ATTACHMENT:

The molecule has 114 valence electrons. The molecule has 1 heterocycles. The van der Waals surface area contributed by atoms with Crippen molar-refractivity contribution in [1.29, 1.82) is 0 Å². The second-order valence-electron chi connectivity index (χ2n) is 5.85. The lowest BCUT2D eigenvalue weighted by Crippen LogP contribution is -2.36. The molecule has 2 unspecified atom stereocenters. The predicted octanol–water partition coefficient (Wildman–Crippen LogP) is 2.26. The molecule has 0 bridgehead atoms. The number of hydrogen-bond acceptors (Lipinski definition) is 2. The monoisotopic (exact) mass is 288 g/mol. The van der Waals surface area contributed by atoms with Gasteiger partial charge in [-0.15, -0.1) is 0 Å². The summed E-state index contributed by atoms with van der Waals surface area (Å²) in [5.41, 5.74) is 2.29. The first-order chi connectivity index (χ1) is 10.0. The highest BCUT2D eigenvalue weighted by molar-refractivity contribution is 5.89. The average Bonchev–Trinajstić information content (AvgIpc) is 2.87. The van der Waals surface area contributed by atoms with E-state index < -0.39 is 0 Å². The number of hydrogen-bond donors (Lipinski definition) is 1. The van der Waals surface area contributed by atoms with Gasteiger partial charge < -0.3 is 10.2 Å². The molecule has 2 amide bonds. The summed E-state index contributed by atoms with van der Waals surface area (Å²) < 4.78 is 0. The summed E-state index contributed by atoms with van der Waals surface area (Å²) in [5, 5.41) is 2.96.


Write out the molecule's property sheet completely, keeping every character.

The molecule has 114 valence electrons. The molecule has 1 heterocycles. The van der Waals surface area contributed by atoms with Crippen molar-refractivity contribution in [1.29, 1.82) is 0 Å². The second-order valence-electron chi connectivity index (χ2n) is 5.85. The lowest BCUT2D eigenvalue weighted by Crippen LogP contribution is -2.36. The molecule has 2 unspecified atom stereocenters. The predicted octanol–water partition coefficient (Wildman–Crippen LogP) is 2.26. The molecule has 0 bridgehead atoms. The number of hydrogen-bond acceptors (Lipinski definition) is 2. The monoisotopic (exact) mass is 288 g/mol. The van der Waals surface area contributed by atoms with Gasteiger partial charge in [-0.15, -0.1) is 0 Å². The summed E-state index contributed by atoms with van der Waals surface area (Å²) in [5.41, 5.74) is 2.29. The first-order chi connectivity index (χ1) is 10.0. The highest BCUT2D eigenvalue weighted by molar-refractivity contribution is 5.89. The average Bonchev–Trinajstić information content (AvgIpc) is 2.87. The van der Waals surface area contributed by atoms with E-state index < -0.39 is 0 Å². The number of hydrogen-bond donors (Lipinski definition) is 1. The van der Waals surface area contributed by atoms with Gasteiger partial charge < -0.3 is 10.2 Å². The molecule has 2 amide bonds. The summed E-state index contributed by atoms with van der Waals surface area (Å²) < 4.78 is 0. The summed E-state index contributed by atoms with van der Waals surface area (Å²) in [5, 5.41) is 2.96.